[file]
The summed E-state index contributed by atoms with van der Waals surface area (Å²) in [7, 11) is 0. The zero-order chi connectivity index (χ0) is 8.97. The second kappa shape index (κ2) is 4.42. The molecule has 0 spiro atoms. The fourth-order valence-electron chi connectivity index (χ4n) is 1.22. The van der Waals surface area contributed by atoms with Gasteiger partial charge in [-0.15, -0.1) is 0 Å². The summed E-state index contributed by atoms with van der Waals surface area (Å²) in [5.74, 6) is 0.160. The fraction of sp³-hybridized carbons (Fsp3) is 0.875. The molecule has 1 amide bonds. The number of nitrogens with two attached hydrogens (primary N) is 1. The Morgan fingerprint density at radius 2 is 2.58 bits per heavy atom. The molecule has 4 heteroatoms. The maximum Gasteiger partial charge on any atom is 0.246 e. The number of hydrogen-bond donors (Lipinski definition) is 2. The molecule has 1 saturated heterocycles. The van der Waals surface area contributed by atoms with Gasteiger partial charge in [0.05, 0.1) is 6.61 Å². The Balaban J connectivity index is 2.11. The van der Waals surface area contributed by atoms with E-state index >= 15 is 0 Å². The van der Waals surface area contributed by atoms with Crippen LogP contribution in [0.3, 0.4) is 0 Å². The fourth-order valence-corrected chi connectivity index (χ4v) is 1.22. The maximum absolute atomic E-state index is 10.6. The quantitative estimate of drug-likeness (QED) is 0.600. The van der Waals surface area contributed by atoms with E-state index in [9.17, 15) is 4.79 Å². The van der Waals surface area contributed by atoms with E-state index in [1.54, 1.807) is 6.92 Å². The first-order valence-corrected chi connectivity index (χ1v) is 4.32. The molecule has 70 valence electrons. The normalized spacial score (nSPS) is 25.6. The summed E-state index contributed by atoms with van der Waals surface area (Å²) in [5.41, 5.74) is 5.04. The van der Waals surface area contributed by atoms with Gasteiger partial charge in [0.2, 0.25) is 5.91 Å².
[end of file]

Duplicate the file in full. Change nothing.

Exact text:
The summed E-state index contributed by atoms with van der Waals surface area (Å²) in [7, 11) is 0. The zero-order chi connectivity index (χ0) is 8.97. The second kappa shape index (κ2) is 4.42. The molecule has 0 spiro atoms. The fourth-order valence-electron chi connectivity index (χ4n) is 1.22. The van der Waals surface area contributed by atoms with Gasteiger partial charge in [-0.15, -0.1) is 0 Å². The summed E-state index contributed by atoms with van der Waals surface area (Å²) in [5.74, 6) is 0.160. The fraction of sp³-hybridized carbons (Fsp3) is 0.875. The molecule has 1 amide bonds. The number of nitrogens with two attached hydrogens (primary N) is 1. The Morgan fingerprint density at radius 2 is 2.58 bits per heavy atom. The molecule has 4 heteroatoms. The maximum Gasteiger partial charge on any atom is 0.246 e. The number of hydrogen-bond donors (Lipinski definition) is 2. The molecule has 1 saturated heterocycles. The van der Waals surface area contributed by atoms with Gasteiger partial charge in [0.05, 0.1) is 6.61 Å². The Balaban J connectivity index is 2.11. The van der Waals surface area contributed by atoms with E-state index >= 15 is 0 Å². The van der Waals surface area contributed by atoms with Crippen LogP contribution in [0.3, 0.4) is 0 Å². The fourth-order valence-corrected chi connectivity index (χ4v) is 1.22. The maximum absolute atomic E-state index is 10.6. The quantitative estimate of drug-likeness (QED) is 0.600. The van der Waals surface area contributed by atoms with E-state index in [9.17, 15) is 4.79 Å². The van der Waals surface area contributed by atoms with E-state index in [1.54, 1.807) is 6.92 Å². The first-order valence-corrected chi connectivity index (χ1v) is 4.32. The molecule has 70 valence electrons. The normalized spacial score (nSPS) is 25.6. The summed E-state index contributed by atoms with van der Waals surface area (Å²) in [5.41, 5.74) is 5.04. The van der Waals surface area contributed by atoms with Gasteiger partial charge in [0.2, 0.25) is 5.91 Å².